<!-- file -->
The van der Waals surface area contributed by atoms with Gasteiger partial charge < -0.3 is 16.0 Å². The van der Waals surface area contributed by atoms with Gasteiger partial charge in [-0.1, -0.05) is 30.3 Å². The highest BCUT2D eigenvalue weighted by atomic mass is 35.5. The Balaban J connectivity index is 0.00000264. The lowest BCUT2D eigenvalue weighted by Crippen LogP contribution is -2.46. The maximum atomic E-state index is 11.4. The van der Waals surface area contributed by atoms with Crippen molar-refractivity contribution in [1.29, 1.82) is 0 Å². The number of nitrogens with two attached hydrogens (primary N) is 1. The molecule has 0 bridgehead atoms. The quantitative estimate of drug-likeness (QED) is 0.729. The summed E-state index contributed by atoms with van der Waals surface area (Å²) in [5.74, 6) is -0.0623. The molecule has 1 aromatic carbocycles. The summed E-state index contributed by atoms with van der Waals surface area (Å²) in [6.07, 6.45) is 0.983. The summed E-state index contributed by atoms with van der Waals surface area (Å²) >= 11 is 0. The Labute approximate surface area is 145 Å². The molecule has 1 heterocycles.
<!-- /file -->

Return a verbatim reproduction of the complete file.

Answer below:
The van der Waals surface area contributed by atoms with Gasteiger partial charge < -0.3 is 16.0 Å². The van der Waals surface area contributed by atoms with Gasteiger partial charge in [-0.1, -0.05) is 30.3 Å². The highest BCUT2D eigenvalue weighted by atomic mass is 35.5. The Balaban J connectivity index is 0.00000264. The lowest BCUT2D eigenvalue weighted by Crippen LogP contribution is -2.46. The maximum atomic E-state index is 11.4. The van der Waals surface area contributed by atoms with Crippen molar-refractivity contribution in [1.29, 1.82) is 0 Å². The number of nitrogens with two attached hydrogens (primary N) is 1. The molecule has 0 bridgehead atoms. The quantitative estimate of drug-likeness (QED) is 0.729. The summed E-state index contributed by atoms with van der Waals surface area (Å²) in [5.74, 6) is -0.0623. The molecule has 1 aromatic carbocycles. The summed E-state index contributed by atoms with van der Waals surface area (Å²) in [6.07, 6.45) is 0.983. The summed E-state index contributed by atoms with van der Waals surface area (Å²) >= 11 is 0. The Labute approximate surface area is 145 Å². The molecule has 1 heterocycles.